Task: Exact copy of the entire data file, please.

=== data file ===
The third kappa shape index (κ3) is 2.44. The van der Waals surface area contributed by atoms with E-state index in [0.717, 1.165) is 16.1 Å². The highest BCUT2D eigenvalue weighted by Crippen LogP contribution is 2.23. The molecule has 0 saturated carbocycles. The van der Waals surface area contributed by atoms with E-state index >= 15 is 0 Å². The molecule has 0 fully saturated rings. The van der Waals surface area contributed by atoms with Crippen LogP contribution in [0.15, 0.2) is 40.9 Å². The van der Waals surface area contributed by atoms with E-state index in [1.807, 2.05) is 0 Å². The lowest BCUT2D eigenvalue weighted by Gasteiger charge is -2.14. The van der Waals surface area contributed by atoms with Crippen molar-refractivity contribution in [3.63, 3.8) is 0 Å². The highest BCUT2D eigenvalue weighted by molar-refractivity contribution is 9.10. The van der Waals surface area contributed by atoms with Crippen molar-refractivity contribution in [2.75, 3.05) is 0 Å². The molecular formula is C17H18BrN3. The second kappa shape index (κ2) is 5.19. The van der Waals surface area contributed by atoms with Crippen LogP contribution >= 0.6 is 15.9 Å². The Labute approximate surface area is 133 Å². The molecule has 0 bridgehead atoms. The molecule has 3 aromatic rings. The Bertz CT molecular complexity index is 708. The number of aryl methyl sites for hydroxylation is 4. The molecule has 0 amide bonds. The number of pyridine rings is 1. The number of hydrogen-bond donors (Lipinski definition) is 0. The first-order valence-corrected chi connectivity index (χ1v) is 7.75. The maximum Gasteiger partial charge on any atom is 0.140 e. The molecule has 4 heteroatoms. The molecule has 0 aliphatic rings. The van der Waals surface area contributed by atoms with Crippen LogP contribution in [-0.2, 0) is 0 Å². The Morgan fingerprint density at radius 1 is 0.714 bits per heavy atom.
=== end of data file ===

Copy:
The third kappa shape index (κ3) is 2.44. The van der Waals surface area contributed by atoms with E-state index in [0.717, 1.165) is 16.1 Å². The highest BCUT2D eigenvalue weighted by Crippen LogP contribution is 2.23. The molecule has 0 saturated carbocycles. The van der Waals surface area contributed by atoms with E-state index >= 15 is 0 Å². The molecule has 0 fully saturated rings. The van der Waals surface area contributed by atoms with Crippen LogP contribution in [0.15, 0.2) is 40.9 Å². The van der Waals surface area contributed by atoms with E-state index in [1.807, 2.05) is 0 Å². The lowest BCUT2D eigenvalue weighted by Gasteiger charge is -2.14. The van der Waals surface area contributed by atoms with Crippen molar-refractivity contribution in [3.63, 3.8) is 0 Å². The highest BCUT2D eigenvalue weighted by molar-refractivity contribution is 9.10. The van der Waals surface area contributed by atoms with Crippen molar-refractivity contribution in [2.75, 3.05) is 0 Å². The molecular formula is C17H18BrN3. The second kappa shape index (κ2) is 5.19. The van der Waals surface area contributed by atoms with Crippen LogP contribution >= 0.6 is 15.9 Å². The Labute approximate surface area is 133 Å². The molecule has 0 bridgehead atoms. The molecule has 3 aromatic rings. The Bertz CT molecular complexity index is 708. The number of aryl methyl sites for hydroxylation is 4. The molecule has 0 amide bonds. The number of pyridine rings is 1. The number of hydrogen-bond donors (Lipinski definition) is 0. The first-order valence-corrected chi connectivity index (χ1v) is 7.75. The maximum Gasteiger partial charge on any atom is 0.140 e. The molecule has 4 heteroatoms. The molecule has 0 aliphatic rings. The van der Waals surface area contributed by atoms with Crippen LogP contribution in [-0.2, 0) is 0 Å². The Morgan fingerprint density at radius 1 is 0.714 bits per heavy atom.